Social Media: It Gets Better Project and Lady Gaga on DADT

I’m so inspired by recent social media projects that are raising awareness and mobilizing people to create their OWN media to change the world and save lives.

Through a youtube video Lady Gaga asked her fans to call their senators and urge them to repeal the US Military’s Don’t Ask Don’t Tell (DADT) policy. Thousands responded by calling their senators, filming their phone conversations and uploading their videos to youtube.

Columnist Dan Savage started a youtube channel called “It Gets Better” in response to the recent tragic loss of 15 year old Billy Lucas of Indiana, who was bullied for being gay and committed suicide this September.  Later this month, this tragedy reoccurred with thirteen year olds in California and Texas who struggled with anti-gay bullying.

The “It Gets Better” project asks LGBTQ individuals to upload a testimonial of encouragement to young people who desperately need to hear that the isolation, harassment and pain will not last– that things will get better.

Hopefully this will inspire communities and stakeholders– including school administrators and parents– to take the bullying of LGBTQ youth more seriously and protect our children.

Dan writes:

“Billy Lucas was just 15 when he hanged himself in a barn on his grandmother’s property. He reportedly endured intense bullying at the hands of his classmates—classmates who called him a fag and told him to kill himself. His mother found his body…. I wish I could have talked to this kid for five minutes. I wish I could have told Billy that it gets better. I wish I could have told him that, however bad things were, however isolated and alone he was, it gets better.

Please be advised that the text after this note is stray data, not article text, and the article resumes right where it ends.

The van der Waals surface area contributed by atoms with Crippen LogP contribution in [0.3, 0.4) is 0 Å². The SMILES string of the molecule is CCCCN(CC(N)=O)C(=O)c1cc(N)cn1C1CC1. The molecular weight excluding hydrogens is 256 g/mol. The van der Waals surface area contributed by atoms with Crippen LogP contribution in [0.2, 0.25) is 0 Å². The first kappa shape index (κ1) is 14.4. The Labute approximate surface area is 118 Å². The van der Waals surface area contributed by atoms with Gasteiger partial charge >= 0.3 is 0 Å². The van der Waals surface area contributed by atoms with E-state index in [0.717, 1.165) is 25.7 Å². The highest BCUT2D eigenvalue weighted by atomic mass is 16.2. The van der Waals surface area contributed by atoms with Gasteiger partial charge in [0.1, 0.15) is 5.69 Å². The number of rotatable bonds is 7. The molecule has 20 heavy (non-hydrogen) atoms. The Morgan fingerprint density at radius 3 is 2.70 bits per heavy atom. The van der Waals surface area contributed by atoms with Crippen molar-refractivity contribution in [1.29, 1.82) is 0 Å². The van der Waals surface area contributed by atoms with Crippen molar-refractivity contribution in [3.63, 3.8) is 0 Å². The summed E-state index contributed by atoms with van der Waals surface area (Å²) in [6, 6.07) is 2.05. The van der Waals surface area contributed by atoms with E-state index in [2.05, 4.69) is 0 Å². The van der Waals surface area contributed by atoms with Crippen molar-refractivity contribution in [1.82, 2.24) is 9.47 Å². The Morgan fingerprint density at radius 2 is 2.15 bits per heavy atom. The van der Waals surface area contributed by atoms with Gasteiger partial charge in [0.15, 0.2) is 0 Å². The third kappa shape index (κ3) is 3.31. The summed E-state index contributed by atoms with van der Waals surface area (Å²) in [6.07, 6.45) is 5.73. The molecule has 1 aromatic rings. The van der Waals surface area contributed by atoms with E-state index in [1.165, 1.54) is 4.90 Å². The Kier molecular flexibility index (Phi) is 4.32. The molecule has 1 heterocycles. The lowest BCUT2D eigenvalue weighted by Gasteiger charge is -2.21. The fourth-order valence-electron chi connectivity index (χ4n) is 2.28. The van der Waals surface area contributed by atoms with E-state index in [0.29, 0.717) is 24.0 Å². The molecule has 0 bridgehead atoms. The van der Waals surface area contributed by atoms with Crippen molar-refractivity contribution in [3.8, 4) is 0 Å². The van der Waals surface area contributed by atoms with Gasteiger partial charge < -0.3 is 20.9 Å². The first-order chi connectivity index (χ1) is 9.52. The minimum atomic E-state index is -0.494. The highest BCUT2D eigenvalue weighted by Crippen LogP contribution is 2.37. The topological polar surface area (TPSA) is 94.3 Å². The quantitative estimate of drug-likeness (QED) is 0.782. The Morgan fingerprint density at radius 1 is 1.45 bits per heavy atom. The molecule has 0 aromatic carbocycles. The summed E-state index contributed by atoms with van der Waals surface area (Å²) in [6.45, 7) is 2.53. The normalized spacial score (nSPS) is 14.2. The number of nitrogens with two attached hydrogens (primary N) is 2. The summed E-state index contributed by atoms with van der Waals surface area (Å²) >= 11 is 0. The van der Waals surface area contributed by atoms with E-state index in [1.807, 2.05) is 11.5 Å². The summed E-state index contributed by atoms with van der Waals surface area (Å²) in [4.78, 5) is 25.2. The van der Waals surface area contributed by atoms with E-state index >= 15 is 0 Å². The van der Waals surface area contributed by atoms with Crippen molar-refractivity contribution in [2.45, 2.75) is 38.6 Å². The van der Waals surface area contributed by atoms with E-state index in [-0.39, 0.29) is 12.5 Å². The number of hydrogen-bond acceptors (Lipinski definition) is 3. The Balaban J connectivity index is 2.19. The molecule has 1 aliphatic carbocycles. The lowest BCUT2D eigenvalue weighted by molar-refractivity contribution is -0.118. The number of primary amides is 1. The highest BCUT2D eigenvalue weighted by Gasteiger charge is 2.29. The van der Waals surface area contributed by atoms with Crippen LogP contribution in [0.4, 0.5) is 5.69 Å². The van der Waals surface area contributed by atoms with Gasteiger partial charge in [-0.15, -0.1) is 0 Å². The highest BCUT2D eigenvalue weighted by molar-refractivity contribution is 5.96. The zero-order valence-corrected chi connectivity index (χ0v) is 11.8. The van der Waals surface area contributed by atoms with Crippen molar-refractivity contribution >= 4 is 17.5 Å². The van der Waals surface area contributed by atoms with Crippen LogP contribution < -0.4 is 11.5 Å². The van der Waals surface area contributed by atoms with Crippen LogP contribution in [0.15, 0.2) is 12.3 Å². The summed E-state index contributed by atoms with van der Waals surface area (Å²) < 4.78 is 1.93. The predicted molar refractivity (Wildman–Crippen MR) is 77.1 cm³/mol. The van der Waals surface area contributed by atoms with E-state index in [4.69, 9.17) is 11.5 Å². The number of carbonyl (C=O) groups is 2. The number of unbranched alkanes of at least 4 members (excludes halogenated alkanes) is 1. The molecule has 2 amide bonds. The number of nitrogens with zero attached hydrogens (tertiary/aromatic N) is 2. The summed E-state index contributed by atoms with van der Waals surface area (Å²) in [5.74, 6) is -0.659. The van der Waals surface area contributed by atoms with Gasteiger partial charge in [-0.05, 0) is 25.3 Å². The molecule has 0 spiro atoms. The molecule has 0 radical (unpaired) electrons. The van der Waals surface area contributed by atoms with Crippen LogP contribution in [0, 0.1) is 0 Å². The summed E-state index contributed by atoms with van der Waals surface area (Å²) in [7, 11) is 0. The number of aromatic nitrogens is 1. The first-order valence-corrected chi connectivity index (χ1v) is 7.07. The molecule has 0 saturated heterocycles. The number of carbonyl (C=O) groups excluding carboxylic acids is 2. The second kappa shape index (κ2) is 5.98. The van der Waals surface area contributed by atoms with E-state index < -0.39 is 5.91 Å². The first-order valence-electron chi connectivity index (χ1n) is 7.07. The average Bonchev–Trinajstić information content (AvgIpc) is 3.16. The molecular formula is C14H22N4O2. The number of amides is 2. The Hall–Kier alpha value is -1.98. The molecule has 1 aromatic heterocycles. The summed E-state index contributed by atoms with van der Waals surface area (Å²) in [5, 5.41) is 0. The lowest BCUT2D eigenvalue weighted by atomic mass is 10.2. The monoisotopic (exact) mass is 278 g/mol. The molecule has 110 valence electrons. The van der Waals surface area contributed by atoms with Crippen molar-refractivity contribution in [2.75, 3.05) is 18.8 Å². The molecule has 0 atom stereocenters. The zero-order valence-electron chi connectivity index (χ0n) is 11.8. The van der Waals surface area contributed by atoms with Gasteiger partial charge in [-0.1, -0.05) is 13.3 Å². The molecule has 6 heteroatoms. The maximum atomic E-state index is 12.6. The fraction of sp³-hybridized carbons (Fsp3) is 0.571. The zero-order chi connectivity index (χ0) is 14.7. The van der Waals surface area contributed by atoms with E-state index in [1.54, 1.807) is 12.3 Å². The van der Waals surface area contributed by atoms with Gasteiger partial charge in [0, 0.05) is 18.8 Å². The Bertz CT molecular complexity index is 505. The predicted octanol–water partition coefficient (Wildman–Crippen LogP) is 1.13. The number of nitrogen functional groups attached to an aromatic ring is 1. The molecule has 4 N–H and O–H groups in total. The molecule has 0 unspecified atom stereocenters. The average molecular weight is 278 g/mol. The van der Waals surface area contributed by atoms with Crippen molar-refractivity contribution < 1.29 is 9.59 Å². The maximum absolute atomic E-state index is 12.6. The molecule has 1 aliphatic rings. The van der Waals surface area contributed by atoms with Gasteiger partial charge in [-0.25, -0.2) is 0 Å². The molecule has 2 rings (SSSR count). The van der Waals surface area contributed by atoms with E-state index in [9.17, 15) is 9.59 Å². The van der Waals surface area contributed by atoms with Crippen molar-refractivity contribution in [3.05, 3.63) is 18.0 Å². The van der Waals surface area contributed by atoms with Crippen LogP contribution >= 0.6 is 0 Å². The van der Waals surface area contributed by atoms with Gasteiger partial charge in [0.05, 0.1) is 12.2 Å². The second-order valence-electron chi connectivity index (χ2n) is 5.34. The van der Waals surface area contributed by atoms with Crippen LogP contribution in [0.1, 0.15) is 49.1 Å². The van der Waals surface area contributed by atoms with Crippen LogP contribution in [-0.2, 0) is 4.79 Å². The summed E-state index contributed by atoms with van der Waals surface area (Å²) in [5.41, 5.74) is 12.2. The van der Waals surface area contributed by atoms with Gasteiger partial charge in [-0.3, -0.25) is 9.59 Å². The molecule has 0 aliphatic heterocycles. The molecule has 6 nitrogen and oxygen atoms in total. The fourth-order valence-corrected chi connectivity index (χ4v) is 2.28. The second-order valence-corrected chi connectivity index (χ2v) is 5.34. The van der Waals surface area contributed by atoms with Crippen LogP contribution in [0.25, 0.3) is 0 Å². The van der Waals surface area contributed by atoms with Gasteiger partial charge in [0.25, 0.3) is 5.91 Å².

“But gay adults aren’t allowed to talk to these kids. Schools and churches don’t bring us in to talk to teenagers who are being bullied. Many of these kids have homophobic parents who believe that they can prevent their gay children from growing up to be gay—or from ever coming out—by depriving them of information, resources, and positive role models.

“Why are we waiting for permission to talk to these kids? We have the ability to talk directly to them right now. We don’t have to wait for permission to let them know that it gets better. We can reach these kids.”

Read Dan’s entire column here .

You can watch testimonials from people across the country on the It Gets Better youtube page.

Young poets are speaking up about this too. Check out “Switch” a spoken word piece performed by NYC’s Urban Word in 2009 at Brave New Voices.

About Nuala Cabral

Nuala Cabral is an educator, activist, filmmaker and co-founder of FAAN Mail, a media literacy and activist project based in Philadelphia.
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